Mathura, 2016.05.22 (VT): Lord Buddha is known to have made two visits to Mathura during his lifetime. On his second visit it seems he predicted the future shape of region. His disciples had made Mathura a Buddhist center, which it remained for nearly a millennium until Hinduism reestablished its dominance in the Gupta period.
It also became a major center of sculpture and many of the early figures of Lord Buddha are held in the collection of the Government Museum in Mathura.
Lord Buddha visited Mathura twice. The first time he was apparently not so satisfied with the condition of the city, which was ruled by Yakshas at the time. These rulers created obstructions to his visit, but they were converted by him and the Buddha established viharas or ashrams in their honor.
Not long before his final Nirvana, the Buddha came again to Mathura. The ruler at the time was named Avantiputra, who offered royal hospitality to the founder of Buddhism. The Buddha then highly praised the city of Mathura, its monasteries and its monks, as well as making very positive predictions about the future greatness of the city. This is told in the Pali text Divyavadana.
The king had conversations with one of the Buddha’s leading disciple, Mahakatyan, inquiring from him on philosophical and religious issues. Interestingly, these conversations were held in a wooded place called “Kanhagundāvana.”
Another prominent disciple of the Buddha, Mahakashyapa, was married to a woman from Mathura, Bhadra Kapilani.
The Maurya emperor Ashok invited a prominent Buddhist teacher from Mathura, Acharya Upagupta, to his capital Pataliputra to give religious discourses. Under his guidance, Ashok developed his concept of universal dharma and planned his “conquest of dharma” (dharma-vijaya), by which he attempted to spiritualize the character of his people in his empire. As a result of Acharya Upagupta’s leadership, Mathura became a seat of the Buddhist Sarvastivadin sect. According to John Strong, The Legend and Cult of Upagupta: Sanskrit Buddhism in North India, Mathura was one of the places where “Pure Land” Buddhism developed.
Fa-Hsien, who visited India during the reign of Chandragupta II (about 400 AD), saw Buddhism flourishing in the city with 20 monasteries and more than 3000 Buddhist monks. He also saw six stupas erected in the honor of some famous Buddhist monks. Two hundred years later, when Hieun Tsiang visited India (630 – 644 A.D.) during the reign of Harshavardhana, Hinduism was flourishing in Mathura while Buddhism continued to maintain its stronghold. Hieun Tsiang noted five large Hindu temples, twenty Buddhist monasteries, about 2000 Buddhist monks and nuns and a good number of Buddhist stupas at Mathura.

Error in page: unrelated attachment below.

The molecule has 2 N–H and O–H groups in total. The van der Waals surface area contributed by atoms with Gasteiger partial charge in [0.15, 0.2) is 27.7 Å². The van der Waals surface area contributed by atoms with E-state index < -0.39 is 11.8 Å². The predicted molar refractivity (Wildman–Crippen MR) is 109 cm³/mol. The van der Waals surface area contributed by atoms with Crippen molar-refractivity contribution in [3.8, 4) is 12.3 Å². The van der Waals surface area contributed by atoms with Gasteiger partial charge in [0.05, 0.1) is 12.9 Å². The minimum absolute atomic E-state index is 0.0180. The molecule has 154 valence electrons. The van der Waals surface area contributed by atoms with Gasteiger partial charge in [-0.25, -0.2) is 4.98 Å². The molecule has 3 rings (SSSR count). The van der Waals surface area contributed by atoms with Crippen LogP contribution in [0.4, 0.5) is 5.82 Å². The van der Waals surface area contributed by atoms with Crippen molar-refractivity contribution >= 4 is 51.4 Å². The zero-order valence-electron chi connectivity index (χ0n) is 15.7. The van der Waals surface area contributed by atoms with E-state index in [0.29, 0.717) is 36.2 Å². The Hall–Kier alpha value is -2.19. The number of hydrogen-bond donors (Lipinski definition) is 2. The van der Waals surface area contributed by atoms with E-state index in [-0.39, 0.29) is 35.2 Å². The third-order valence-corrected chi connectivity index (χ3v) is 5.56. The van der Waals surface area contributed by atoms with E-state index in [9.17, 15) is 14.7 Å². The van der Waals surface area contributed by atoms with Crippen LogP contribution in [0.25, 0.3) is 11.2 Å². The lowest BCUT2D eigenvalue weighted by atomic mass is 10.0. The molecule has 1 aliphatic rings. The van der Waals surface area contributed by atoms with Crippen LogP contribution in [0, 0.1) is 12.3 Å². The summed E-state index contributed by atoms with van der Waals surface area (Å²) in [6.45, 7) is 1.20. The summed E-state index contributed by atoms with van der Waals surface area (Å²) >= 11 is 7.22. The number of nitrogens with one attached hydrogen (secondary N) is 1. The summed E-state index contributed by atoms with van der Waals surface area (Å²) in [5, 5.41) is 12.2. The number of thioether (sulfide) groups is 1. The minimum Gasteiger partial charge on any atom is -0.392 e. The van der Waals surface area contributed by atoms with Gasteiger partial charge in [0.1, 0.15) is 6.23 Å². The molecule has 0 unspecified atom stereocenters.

The very earliest known sculpted image of the Buddha is held in the Mathura Museum collection.
This 2000 year-old statue was discovered in 1962 in a dig at the Katra mound near Krishna’s birthplace. The statue shows the Buddha under the Bodhi tree on a stone singhasan, raising his hand up to shoulder height in the gesture of bestowing fearlessness (abhaya mudra). It is said that this symbolizes his teaching to act for the benefit of all humanity. His head is surrounded by a halo and the contours are engraved. A circle of hair between the eyebrows (urna), the indicator of attainment of knowledge, is a prominent mark.
He is dressed like a sadhu, with a cloth covering his left shoulder and arm, and there are swastikas, the three jewels, etc., the signs of a great being, marking the soles of his feet and palms of his hands. The inscription in Brahmi script says it is the Bodhisattva. Lions are depicted under the throne. This statue of Buddha is an indicator of knowledge.
Among the best examples of Indian sculpture from the period
The famous statue of the Buddha uncovered at the Jamalpur mound in 1864 found is considered to be one of the best examples of ancient Indian sculpture. There are two such images, one is held at the Museum and another at the Presidential Palace in Delhi. The 1,500 year-old statue with lotus-like eyes, pretty curly hair, long ears show a mastery of expressiveness. Gallery museum assistant Hari Babu says that such artistry is not achieved by accident, but comes after many centuries of hard work, experience and tradition.
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